NIGHT FOREST

by Team ACF
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Art Alive Gallery presents eminent artist Chandra Bhattacharjee’s recent series of works titled ‘Night Forest’. Following the contours and characteristics of current ecological crisis for the last three years, the artist in the current collection looks as a painter who took Photography as his tool to observe the environment and painted diligently what he observed. Chandra’s oeuvre is a dense amalgamation of fine strokes and intense gaze into the forest landscapes only to return back with elements of human interventions that either erases it or shocks the viewer with bright yet subtle forms appearing and disappearing on the surface. The minimalistic treatment of his subject with a keen eye on the surrounding that remains empty opens with a burst of fire in the dark of the jungle.

Chandra Bhattacharjee’s recent paintings take the form of mysterious nocturnes: evocations of the forest at night, a forest in retreat at the edge where urban life meets and exerts its expansionist pressure on the natural world. In these paintings – most of them rendered in a rich spectrum of greys calibrated between pearl white and charcoal black, with occasional undertones of lignite, sepia and indigo – we come upon vegetation that has been rendered translucent, deer whose eyes gleam in the glare of intrusive headlights, and strange neon batons, reflections of metropolitan lighting that float in and out of glades and thickets that, we fear, will soon pass from the wilderness to the realm of construction.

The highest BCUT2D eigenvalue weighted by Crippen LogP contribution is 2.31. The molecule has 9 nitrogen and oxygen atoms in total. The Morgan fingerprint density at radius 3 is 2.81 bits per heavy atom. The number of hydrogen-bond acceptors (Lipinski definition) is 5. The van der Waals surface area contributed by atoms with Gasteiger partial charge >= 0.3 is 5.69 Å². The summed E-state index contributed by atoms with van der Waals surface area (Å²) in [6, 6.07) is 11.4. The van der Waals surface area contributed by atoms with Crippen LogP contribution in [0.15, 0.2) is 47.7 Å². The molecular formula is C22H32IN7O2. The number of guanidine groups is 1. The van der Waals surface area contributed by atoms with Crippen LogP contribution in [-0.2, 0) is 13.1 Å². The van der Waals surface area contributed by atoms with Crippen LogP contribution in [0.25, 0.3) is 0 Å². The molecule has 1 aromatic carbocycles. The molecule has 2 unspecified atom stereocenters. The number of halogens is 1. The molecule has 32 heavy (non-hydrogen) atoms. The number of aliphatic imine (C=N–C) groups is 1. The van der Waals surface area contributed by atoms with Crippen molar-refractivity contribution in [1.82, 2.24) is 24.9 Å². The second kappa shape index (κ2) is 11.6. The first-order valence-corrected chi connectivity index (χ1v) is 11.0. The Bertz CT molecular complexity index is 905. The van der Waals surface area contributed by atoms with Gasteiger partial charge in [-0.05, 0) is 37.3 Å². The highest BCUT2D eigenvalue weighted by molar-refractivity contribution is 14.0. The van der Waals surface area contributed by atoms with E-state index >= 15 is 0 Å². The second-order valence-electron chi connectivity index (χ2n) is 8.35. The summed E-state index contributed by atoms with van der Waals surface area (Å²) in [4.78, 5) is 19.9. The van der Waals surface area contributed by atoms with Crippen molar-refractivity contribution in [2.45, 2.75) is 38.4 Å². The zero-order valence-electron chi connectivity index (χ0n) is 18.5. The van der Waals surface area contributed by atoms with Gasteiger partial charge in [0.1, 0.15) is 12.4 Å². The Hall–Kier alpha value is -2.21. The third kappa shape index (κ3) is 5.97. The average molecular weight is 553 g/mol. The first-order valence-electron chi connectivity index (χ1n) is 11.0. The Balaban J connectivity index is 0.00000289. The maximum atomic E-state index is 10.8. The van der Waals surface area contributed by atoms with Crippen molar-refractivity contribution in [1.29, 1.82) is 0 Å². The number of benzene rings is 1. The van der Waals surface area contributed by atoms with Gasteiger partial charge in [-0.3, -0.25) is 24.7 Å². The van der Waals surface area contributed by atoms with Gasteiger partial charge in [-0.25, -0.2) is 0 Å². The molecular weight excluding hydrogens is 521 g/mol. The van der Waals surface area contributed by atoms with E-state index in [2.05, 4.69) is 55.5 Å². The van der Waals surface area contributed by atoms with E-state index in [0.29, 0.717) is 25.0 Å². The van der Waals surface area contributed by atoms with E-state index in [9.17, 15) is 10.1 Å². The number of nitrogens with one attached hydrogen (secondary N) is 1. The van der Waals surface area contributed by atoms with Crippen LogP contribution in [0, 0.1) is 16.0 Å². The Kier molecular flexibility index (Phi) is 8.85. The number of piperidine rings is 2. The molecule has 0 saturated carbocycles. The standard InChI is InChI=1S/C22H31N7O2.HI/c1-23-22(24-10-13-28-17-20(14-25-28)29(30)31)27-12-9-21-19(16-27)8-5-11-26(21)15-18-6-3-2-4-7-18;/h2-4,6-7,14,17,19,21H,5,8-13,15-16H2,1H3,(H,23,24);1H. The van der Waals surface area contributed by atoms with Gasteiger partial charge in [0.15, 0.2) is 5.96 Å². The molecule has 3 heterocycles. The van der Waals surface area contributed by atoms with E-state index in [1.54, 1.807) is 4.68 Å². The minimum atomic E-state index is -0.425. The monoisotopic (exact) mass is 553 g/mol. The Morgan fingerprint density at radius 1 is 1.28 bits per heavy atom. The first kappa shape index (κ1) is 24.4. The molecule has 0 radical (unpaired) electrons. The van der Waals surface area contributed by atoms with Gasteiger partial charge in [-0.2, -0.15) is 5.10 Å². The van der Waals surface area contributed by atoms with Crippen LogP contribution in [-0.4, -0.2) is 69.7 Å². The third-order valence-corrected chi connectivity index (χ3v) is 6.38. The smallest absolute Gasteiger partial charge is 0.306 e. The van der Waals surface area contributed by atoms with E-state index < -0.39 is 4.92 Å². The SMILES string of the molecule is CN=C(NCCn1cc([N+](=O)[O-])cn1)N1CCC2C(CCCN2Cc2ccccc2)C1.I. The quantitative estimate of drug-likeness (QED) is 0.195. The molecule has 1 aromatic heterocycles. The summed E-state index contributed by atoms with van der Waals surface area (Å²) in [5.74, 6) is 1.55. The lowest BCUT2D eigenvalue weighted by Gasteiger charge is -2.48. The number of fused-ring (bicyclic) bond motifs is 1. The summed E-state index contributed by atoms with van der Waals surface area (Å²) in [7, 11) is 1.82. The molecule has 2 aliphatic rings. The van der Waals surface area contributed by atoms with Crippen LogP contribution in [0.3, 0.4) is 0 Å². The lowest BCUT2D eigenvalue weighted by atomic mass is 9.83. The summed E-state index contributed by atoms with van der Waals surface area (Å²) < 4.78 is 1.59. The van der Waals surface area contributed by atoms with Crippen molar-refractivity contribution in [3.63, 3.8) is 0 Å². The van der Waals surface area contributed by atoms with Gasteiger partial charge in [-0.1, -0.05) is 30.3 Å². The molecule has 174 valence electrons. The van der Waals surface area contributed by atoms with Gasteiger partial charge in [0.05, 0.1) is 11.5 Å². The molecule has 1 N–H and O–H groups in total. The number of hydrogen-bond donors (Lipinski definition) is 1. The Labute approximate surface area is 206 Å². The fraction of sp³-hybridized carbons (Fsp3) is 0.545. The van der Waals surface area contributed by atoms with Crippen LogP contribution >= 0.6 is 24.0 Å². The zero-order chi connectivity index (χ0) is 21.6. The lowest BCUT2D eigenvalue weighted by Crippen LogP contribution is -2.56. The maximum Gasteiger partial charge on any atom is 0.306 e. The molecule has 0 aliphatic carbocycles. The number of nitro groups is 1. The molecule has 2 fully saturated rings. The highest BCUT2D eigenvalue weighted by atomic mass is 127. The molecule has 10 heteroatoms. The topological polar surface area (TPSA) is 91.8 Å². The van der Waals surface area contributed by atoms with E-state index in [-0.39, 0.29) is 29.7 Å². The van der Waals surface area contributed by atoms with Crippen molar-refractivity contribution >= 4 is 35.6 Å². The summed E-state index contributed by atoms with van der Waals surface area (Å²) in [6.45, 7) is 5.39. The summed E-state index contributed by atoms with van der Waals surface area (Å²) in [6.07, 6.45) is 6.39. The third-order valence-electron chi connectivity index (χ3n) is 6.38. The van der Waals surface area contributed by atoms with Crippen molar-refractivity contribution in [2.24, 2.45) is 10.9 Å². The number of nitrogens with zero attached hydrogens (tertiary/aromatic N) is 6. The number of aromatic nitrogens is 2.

In the extraordinarily moving works gathered to form Night Forest, Chandra Bhattacharjee brings us face to face with the wasteland of a future that we have engineered for ourselves.

Complementing his work as a painter within the walls of his studio is his ongoing, out-of-studio photographic practice. He finds himself trying to capture, or condense, in his lens, the vastness of the land. His photographs are large-scale, mostly long shots, yet habit inevitably draws him to nature’s smallest elements and consequently into the details. To internalize the life of every petal and veinlet, beak and bruise, bark, fork of twig is like being sucked into a heightened world. Nothing is trivial in this landscape.

The onslaught on nature seeps into spaces of his mind that he never knew existed. This keenness has become a part of his body. The acrid windpipe, the twisted eyes are continuations of what he sees and feel around himself. His sore skin is the unstoppable fragility of the exposed flower. The glint of alien light that refracts from neon residues of growth stories blinds him momentarily. He just give minimal visual shape to these feelings and forms at times literally, at times metaphorically.

“Chandra Bhattacharjee’s recent paintings take the form of mysterious nocturnes: evocations of the forest at night, a forest in retreat at the edge where urban life meets and exerts its expansionist pressure on the natural world. In these paintings – most of them rendered in a rich spectrum of greys calibrated between pearl white and charcoal black, with occasional undertones of lignite, sepia and indigo – we come upon vegetation that has been rendered translucent, deer whose eyes gleam in the glare of intrusive headlights, and strange neon batons, reflections of metropolitan lighting that float in and out of glades and thickets that, we fear, will soon pass from the wilderness to the realm of construction.”

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